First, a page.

Lights and signs on the interstate seemed to fly by in a blur as John barreled down the interstate, making short time of the two hundred miles lying between himself and his oldest son.
He was running on very little sleep as he set foot inside Walter Reed, wrung out from anxiety and fear, but desperate to see for himself just exactly what kind of condition Dean was in.
It took almost two hours from the time he arrived to the point in time a small brunette nurse in green scrubs lead him down a white-washed hallway toward what she deemed as Corporal Winchesters room. She was pleasant and talkative as they walked, and John was thankful for the distraction she offered as they talked.
Stopping short before room 421, she turned to him her demeanor shifting slightly, "Sir," she smiled, her voice soft and low, "nobody is ever entirely ready for what they are walking into. He's pretty heavily sedated right now and when he comes too just remember he's been through a lot."
John nodded, feeling his stomach turning over with apprehension as the nurse excused herself and left him standing in the doorway. The small room was colder than the hallway, sterile, and reeking of antiseptic and there in the middle of it all was a wreck of a human being that John recognized as his own flesh and blood.
He couldn't remember the last time that he had seen his boy looking so distinctly injured. It wasn't that there weren't any of those moments to recall, but they had been so few and far between that John was hard pressed to remember the circumstances around the last injury Dean had been hospitalized for. He couldn't remember the last time he'd dropped everything to sit shotgun next to his son at the local hospital.
John stood quietly for a long minute studying the young man before him. It had been damn near two years since he'd last seen Dean. His hair was too short, even for Dean's standards. His shoulders were broader, arms thicker, his face even as pale as it was, still held the color of hours in the sun against the light blue sheets that covered the length of his body.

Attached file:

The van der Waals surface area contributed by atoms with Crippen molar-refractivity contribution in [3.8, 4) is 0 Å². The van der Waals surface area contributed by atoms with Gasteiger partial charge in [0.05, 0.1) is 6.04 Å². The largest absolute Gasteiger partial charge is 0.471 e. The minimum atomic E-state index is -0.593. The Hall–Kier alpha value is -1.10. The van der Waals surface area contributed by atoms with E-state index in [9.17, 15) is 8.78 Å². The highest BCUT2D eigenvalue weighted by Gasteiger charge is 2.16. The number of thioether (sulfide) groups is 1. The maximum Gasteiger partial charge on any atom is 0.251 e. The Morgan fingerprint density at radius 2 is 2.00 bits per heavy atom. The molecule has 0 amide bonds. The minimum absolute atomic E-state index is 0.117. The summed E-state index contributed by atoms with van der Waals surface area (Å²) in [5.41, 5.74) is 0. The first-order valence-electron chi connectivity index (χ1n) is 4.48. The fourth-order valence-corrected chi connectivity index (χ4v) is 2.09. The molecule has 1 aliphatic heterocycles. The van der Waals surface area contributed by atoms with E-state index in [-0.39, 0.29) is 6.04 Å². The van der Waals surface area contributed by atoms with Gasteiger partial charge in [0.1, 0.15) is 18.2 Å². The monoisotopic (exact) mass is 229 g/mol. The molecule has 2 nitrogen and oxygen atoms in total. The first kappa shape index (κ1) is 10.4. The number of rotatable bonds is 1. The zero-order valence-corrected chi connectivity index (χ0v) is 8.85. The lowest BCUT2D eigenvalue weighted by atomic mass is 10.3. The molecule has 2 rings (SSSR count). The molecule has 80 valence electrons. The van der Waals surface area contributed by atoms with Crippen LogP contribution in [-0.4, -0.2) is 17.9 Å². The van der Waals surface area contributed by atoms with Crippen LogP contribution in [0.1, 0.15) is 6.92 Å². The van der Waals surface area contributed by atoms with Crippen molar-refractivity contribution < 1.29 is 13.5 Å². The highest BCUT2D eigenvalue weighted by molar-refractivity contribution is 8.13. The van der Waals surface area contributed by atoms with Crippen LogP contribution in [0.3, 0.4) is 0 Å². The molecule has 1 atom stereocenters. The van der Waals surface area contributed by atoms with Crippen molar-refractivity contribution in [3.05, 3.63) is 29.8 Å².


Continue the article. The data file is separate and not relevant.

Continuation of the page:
Taking a deep breath John stepped inside the threshold. He might not be able to remember the last time he'd taken up residence in a hospital room for one of his kids, but he was here now.
Dean startled awake, breathing labored, head pounding, he was pretty damn sure he was still trapped in the same nightmare he'd been locked in for the past week and a half, except this time he was pretty sure the figure seated next to him was actually there… and alive.
He tried to ease the drumming of his heartbeat in his chest, but somewhere above him he made out the faint beeping of the heart rate monitor echoing the racing rhythm of his futile attempts.
"Hanson?" he called out closing his eyes, his throat straining from non-use. Dean wanted more than anything to hear Hanson's voice respond to him.
"No Dean." The voice that came back was strong, but unmistakably familiar.
His eyes shot open, a breathless whisper leaving his mouth, "Dad?"
John Winchester sighed, reaching up to rest his hand on Dean's arm, careful not to disturb any wires or tubing as he did. "Hey kid." John's voice was suddenly laden with a soft, aching tone. "How ya doin' son?"
Dean looked around the darkened room glancing briefly at the hand encircling his arm, groaned as he shifted uncomfortably in the hospital bed, and looked back at his father.
John sighed seemingly able to understand Dean's lack of response with a simple shake of his head, "You look like crap Dean." It wasn't a cold statement, Dean understood, but rather a simple observation.
Dean laughed, a bitter sounding laugh as he fought against the tears forming at the corner of his eyes, "I'm okay. I just—"
"Damn it Dean." John shook his head, scrubbing his free hand across his jaw line. There was a long pause as John considered his son, "You don't have to lie to me."